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Smoke Alarms

Smoke alarms save lives. Almost two-thirds of home fire deaths resulted from fires in homes with no smoke alarms or no working smoke alarms. When there is a fire, smoke spreads fast and you need smoke alarms to give you time to get out.


  • Install smoke alarms in every bedroom, outside each separate sleeping area and on every level of the home, including the basement. 
  • Interconnect all smoke alarms throughout the home. When one sounds, they all sound. 
  • An ionization smoke alarm is generally more responsive to flaming fires, and a photoelectric smoke alarm is generally more responsive to smoldering fires. For the best protection, both types of alarms or a combination alarm (photoelectric and ionization) should be installed in homes. 
  • Test alarms at least monthly by pushing the test button. 
  • Smoke rises; install smoke alarms following manufacturer's instructions high on a wall or on a ceiling. Save manufacturer's instructions for testing and maintenance.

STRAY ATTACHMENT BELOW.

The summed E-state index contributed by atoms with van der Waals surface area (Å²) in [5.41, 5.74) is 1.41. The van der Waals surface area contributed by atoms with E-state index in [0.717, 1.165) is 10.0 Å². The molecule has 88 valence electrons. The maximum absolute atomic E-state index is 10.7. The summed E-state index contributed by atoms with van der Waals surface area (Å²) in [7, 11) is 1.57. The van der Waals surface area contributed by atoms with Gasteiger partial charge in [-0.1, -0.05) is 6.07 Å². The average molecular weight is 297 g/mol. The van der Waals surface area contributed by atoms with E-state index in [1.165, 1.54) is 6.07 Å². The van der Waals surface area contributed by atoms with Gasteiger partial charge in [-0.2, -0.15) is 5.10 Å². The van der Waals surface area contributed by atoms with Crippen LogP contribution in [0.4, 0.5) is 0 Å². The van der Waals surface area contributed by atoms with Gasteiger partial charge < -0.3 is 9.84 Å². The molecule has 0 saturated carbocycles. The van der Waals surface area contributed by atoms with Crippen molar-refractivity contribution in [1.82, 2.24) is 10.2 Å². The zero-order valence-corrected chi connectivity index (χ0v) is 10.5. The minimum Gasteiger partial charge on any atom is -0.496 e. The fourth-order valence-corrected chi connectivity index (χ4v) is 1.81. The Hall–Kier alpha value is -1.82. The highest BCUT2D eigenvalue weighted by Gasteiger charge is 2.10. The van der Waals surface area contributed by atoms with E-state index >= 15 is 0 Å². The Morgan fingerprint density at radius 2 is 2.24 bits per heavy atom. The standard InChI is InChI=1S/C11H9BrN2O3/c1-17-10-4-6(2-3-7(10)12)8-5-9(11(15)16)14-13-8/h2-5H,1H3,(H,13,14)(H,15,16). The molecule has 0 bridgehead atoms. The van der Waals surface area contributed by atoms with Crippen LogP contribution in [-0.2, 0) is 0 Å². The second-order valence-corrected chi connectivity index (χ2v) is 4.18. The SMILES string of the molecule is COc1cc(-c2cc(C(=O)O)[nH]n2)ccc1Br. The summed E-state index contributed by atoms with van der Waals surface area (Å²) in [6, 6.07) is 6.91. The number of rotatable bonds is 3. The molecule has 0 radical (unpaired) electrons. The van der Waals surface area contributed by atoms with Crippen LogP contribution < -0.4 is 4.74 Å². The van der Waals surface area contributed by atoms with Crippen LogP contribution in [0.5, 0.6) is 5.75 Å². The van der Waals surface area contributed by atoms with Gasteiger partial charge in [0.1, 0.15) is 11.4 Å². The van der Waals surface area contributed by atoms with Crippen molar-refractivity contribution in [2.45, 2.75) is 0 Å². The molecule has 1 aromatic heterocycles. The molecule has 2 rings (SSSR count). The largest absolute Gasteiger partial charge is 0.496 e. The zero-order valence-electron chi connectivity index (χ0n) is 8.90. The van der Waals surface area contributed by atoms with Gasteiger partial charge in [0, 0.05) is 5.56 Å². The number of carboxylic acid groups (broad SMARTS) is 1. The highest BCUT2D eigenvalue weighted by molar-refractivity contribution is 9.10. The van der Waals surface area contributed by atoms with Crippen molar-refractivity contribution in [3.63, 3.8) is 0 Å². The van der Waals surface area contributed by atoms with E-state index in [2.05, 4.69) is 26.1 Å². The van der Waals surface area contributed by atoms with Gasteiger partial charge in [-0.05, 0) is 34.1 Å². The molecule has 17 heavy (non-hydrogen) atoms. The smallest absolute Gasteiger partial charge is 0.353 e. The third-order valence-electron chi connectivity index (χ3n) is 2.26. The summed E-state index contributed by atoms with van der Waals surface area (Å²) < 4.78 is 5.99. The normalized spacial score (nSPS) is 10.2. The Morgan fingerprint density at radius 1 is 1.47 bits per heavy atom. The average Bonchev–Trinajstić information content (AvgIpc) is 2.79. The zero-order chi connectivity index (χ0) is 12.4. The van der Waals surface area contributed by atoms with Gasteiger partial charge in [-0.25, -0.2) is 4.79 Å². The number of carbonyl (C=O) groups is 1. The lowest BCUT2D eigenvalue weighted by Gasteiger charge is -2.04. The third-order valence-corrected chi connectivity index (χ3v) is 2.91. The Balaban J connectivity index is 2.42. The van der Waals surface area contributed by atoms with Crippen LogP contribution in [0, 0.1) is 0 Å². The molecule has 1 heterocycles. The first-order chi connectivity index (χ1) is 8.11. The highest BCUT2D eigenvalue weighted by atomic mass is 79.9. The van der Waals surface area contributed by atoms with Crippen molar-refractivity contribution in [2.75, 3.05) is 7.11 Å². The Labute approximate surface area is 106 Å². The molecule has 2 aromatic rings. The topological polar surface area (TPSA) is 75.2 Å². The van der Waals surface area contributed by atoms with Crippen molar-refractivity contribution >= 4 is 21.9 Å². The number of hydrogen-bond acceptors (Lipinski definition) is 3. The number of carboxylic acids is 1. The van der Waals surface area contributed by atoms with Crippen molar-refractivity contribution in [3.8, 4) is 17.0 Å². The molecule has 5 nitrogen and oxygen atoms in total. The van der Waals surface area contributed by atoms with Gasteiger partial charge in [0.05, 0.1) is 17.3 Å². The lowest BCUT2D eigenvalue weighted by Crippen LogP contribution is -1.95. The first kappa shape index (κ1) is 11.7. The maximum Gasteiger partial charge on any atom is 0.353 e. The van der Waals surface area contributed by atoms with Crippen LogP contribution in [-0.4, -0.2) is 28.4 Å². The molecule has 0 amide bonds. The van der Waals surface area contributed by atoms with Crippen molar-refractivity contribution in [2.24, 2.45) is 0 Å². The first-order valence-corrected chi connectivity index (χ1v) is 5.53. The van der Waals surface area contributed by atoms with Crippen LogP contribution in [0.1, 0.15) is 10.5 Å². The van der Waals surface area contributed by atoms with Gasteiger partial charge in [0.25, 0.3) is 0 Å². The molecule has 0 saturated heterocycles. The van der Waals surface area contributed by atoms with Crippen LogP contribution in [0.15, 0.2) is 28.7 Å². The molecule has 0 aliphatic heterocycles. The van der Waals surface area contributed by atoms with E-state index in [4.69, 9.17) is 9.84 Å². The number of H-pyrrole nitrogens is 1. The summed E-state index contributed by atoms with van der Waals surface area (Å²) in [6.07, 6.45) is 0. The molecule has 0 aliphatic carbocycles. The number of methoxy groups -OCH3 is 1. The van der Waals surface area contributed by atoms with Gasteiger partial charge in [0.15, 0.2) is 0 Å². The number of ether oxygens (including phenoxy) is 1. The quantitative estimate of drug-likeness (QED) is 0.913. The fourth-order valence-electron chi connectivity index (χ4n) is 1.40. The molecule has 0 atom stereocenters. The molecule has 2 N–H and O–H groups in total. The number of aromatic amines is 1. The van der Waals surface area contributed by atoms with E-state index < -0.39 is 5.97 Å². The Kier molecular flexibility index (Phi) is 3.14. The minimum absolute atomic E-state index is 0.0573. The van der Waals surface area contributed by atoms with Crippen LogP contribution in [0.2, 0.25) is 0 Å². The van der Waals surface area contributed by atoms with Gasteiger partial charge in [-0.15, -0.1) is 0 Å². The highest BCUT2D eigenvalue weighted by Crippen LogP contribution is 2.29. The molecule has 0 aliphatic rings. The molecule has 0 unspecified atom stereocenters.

• Replace batteries in all smoke alarms at least once a year. If an alarm “chirps”, warning the battery is low, replace the battery right away. 
  • Replace all smoke alarms, including alarms that use 10-year batteries and hard-wired alarms, when they are 10 year old or sooner if they do not respond properly. 
  • Be sure the smoke alarm has the label of a recognized testing laboratory. 
  • Alarms that are hard-wired (and include battery backup) must be installed by a qualified electrician. 
  • If cooking fumes or steam sets off nuisance alarms, replace the alarm with an alarm that has a "hush" button. A "hush" button will reduce the alarm’s sensitivity for a short period of time. 
  • An ionization alarm with a hush button or a photoelectric alarm should be used if the alarm is within 20 feet of a cooking appliance. 
  • Smoke alarms that include a recordable voice announcement in addition to the usual alarm sound, may be helpful in waking children through the use of a familiar voice. 
  • Smoke alarms are available for people who are deaf or hard of hearing. These devices use strobe lights. Vibration devices can be added to these alarms 
  • Smoke alarms are an important part of a home fire escape plan.


for more information, visit NFPA.org

If you don't have a working smoke alarm in your house, most Fire Departments offer free smoke alarms.